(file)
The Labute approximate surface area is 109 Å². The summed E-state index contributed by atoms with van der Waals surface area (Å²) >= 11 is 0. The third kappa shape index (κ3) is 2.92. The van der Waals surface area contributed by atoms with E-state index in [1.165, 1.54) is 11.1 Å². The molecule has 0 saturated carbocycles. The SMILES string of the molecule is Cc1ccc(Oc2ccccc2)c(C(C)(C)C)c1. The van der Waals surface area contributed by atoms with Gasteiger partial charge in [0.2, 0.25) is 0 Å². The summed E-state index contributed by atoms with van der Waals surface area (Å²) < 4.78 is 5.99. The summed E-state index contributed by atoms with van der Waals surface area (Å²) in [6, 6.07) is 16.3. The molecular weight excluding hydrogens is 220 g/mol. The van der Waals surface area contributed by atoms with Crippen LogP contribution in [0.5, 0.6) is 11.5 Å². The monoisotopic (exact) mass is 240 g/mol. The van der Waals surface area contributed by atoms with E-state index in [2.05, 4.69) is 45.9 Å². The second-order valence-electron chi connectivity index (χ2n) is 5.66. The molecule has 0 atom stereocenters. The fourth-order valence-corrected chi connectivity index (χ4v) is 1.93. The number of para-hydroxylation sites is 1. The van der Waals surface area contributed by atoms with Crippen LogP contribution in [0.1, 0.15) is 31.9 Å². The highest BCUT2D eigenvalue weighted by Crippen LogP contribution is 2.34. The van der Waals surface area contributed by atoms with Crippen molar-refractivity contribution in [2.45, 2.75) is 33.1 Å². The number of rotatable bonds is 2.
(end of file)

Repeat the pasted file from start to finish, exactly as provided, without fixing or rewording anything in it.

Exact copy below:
The Labute approximate surface area is 109 Å². The summed E-state index contributed by atoms with van der Waals surface area (Å²) >= 11 is 0. The third kappa shape index (κ3) is 2.92. The van der Waals surface area contributed by atoms with E-state index in [1.165, 1.54) is 11.1 Å². The molecule has 0 saturated carbocycles. The SMILES string of the molecule is Cc1ccc(Oc2ccccc2)c(C(C)(C)C)c1. The van der Waals surface area contributed by atoms with Gasteiger partial charge in [0.2, 0.25) is 0 Å². The summed E-state index contributed by atoms with van der Waals surface area (Å²) < 4.78 is 5.99. The summed E-state index contributed by atoms with van der Waals surface area (Å²) in [6, 6.07) is 16.3. The molecular weight excluding hydrogens is 220 g/mol. The van der Waals surface area contributed by atoms with Crippen LogP contribution in [0.5, 0.6) is 11.5 Å². The monoisotopic (exact) mass is 240 g/mol. The van der Waals surface area contributed by atoms with E-state index in [2.05, 4.69) is 45.9 Å². The second-order valence-electron chi connectivity index (χ2n) is 5.66. The molecule has 0 atom stereocenters. The fourth-order valence-corrected chi connectivity index (χ4v) is 1.93. The number of para-hydroxylation sites is 1. The van der Waals surface area contributed by atoms with Crippen LogP contribution in [0.1, 0.15) is 31.9 Å². The highest BCUT2D eigenvalue weighted by Crippen LogP contribution is 2.34. The van der Waals surface area contributed by atoms with Crippen molar-refractivity contribution in [2.45, 2.75) is 33.1 Å². The number of rotatable bonds is 2.